As a modest, uneducated man from one of the world’s poorest nations, and a mere messenger at the Bangladeshi ministry in Seoul, Mohammed was not good enough for her.
“They told her that if she married me, they would never speak to her again,” says Mohammed, whose eyes glisten when he tells the story.
Marriage to a South Korean was also prohibited by the Bangladeshi ministry, so Mohammed quit his job and moved to Los Angeles in 1990 to look for work. The plan was to get settled, then send for Young, who would defy her brothers and come marry Mohammed in America.
The job he found was at a 7-Eleven on 6th Street, where he worked 10 to 15 hours a day, seven days a week, for four years. That’s how long it took before he had saved enough money to send for his future wife and start a home with her.
Finally, in 1994, Young Moon came to Los Angeles and married Mohammed. A year later, they had a son they named Steven, who would be raised to know Islam as a religion of peace.
The apartment was too small for comfort, and so was Mohammed’s paycheck. But they scrimped and saved, and he quit 7-Eleven and bought a little grocery store for $14,000 in 1997. Ben’s Market is on 6th Street, just west of MacArthur Park.
“You see this?” Mohammed asks, pointing out the paneling, the lighting, the clean white walls. “I remodeled it myself, little by little. I have very many bills,” he says, reaching under the counter for a 4-inch stack of them. “But it’s OK now, thank God. We are doing very well.”
A good many people might not think of this Westlake neighborhood as paradise. But given his journey, it’s close enough by Mohammed’s measure.
He’s with the woman he loves. He takes his handsome son to an Islamic school in the morning on his way to work. He bought “the ugliest house” on a nearby block, nurtured it with sweat and hard-earned money, and now, he says, “it is the top one on the street.” He was even sending a few dollars to his mother in Bangladesh.
But in the aftermath of Sept. 11, Mohammed’s heart was broken a third time.
It was easy enough to write off the first customer who mocked his name and cursed him. But it happened again, and again, and again.
Go back home, he was told. Go back to the Middle East. Go back to Afghanistan with Osama bin Laden and the other terrorists.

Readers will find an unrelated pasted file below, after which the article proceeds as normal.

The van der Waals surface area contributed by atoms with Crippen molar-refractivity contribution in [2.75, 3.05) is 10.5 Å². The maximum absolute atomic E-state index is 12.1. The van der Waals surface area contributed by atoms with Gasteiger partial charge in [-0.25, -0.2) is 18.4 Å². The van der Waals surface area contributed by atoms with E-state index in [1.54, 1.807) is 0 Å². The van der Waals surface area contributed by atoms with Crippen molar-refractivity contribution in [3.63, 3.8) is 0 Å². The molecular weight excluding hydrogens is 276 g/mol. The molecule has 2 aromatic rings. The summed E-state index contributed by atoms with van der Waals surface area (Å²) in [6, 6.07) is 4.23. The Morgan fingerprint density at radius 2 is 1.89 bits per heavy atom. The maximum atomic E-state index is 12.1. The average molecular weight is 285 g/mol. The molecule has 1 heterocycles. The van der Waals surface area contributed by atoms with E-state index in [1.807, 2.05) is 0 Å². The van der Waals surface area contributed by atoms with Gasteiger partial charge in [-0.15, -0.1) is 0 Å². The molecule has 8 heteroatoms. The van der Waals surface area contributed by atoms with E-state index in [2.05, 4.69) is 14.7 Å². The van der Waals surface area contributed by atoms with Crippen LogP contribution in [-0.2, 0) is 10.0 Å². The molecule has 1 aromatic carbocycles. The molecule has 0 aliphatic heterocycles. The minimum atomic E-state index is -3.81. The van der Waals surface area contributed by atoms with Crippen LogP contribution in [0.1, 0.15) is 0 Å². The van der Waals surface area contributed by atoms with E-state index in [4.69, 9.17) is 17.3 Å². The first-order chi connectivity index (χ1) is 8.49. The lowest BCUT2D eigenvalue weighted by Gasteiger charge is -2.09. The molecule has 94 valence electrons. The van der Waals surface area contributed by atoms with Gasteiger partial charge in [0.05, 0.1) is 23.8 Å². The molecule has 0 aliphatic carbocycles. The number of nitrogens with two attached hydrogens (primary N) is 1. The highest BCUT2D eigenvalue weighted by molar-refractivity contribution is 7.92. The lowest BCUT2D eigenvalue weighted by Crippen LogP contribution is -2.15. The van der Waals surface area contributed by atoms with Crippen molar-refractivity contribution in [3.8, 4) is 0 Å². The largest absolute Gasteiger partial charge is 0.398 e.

They were mostly Latinos, he says. Immigrants themselves in an international city built and rebuilt by simple desire, a city re-imagined a million times over. If America could be theirs, how could it not be his?
Mohammed informed some of them that Bangladesh and Afghanistan are nowhere near each other, but he wasn’t confrontational. That was partly because he’s a man of peace, and partly out of fear.
Arab Americans and Sikhs were being attacked in America—killed, even—by ignorant thugs retaliating for Sept. 11. If someone harmed Mohammed, who would take care of his wife and son?
“I can say only that they did not have good qualifications,” Mohammed says in his gracious way, though he is hurt that some of his tormentors were regular customers. “They were not having very good education. Some just see my skin color, or they know my name is Mohammed, and that’s why they do this.”
Then, when he hoped it had ended, in walked a man with a knife. He stood at the door, flashing steel and calling Mohammed a terrorist.
“Come on over here,” he said. “Come on over here, so I can slit your throat.”
Mohammed, terrified, didn’t move an inch. If the man came closer, the security camera would pick him up, giving the police something to go on.
Maybe Mohammed’s would-be assailant was aware of that. For whatever reason, the knife-wielding man left as suddenly as he had appeared, never to be seen again.
Mohammed closed his shop and went home in tears, and his eyes fill again as he tells the story. “I was never afraid in my life until this,” he says.
He closes earlier in the evening now, because his wife trembles until he gets home safely. At home, he tells his son, Steven, that theirs is an Islam of peace, and that with a life of hard work, honesty and good will, Steven will make his parents proud.
Truth be told, Mohammed says, the news hasn’t been all bad since Sept. 11. For every insult he received, he also got a promise from a loyal customer vowing to watch out for him. He’s still wary in the store, given these uncertain times, but the support of his customers has been a source of pride.
As if to offer further proof of his standing as a productive citizen, Mohammed insists on closing the shop for a while to show a visitor the fixer-upper he bought a year and a half ago.
The woman who waited four years to be with him waits now on the porch of their two-story clapboard house. It’s a lovely house, and she is lovely, too.
“It was in very bad shape,” Mohammed says of their home. “Little by little, we are fixing it.”Related Articles